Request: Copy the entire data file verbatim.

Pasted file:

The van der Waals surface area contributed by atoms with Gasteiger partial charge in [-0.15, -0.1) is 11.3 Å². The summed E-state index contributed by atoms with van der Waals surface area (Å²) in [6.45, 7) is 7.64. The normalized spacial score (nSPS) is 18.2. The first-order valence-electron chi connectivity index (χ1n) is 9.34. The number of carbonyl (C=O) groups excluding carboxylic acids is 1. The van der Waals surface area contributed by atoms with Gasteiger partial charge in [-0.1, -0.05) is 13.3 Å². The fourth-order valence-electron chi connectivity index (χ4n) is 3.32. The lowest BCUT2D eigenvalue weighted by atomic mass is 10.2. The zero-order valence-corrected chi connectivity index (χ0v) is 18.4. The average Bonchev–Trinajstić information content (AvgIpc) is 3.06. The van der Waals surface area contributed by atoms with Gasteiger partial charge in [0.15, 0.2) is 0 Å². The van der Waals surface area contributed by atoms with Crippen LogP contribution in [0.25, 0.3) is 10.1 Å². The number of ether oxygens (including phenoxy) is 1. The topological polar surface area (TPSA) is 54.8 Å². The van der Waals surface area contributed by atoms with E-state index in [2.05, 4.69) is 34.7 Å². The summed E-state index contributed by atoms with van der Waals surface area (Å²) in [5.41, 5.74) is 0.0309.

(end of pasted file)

The van der Waals surface area contributed by atoms with Gasteiger partial charge in [-0.15, -0.1) is 11.3 Å². The summed E-state index contributed by atoms with van der Waals surface area (Å²) in [6.45, 7) is 7.64. The normalized spacial score (nSPS) is 18.2. The first-order valence-electron chi connectivity index (χ1n) is 9.34. The number of carbonyl (C=O) groups excluding carboxylic acids is 1. The van der Waals surface area contributed by atoms with Gasteiger partial charge in [-0.1, -0.05) is 13.3 Å². The fourth-order valence-electron chi connectivity index (χ4n) is 3.32. The lowest BCUT2D eigenvalue weighted by atomic mass is 10.2. The zero-order valence-corrected chi connectivity index (χ0v) is 18.4. The average Bonchev–Trinajstić information content (AvgIpc) is 3.06. The van der Waals surface area contributed by atoms with Gasteiger partial charge in [0.15, 0.2) is 0 Å². The van der Waals surface area contributed by atoms with Crippen LogP contribution in [0.25, 0.3) is 10.1 Å². The number of ether oxygens (including phenoxy) is 1. The topological polar surface area (TPSA) is 54.8 Å². The van der Waals surface area contributed by atoms with E-state index in [2.05, 4.69) is 34.7 Å². The summed E-state index contributed by atoms with van der Waals surface area (Å²) in [5.41, 5.74) is 0.0309.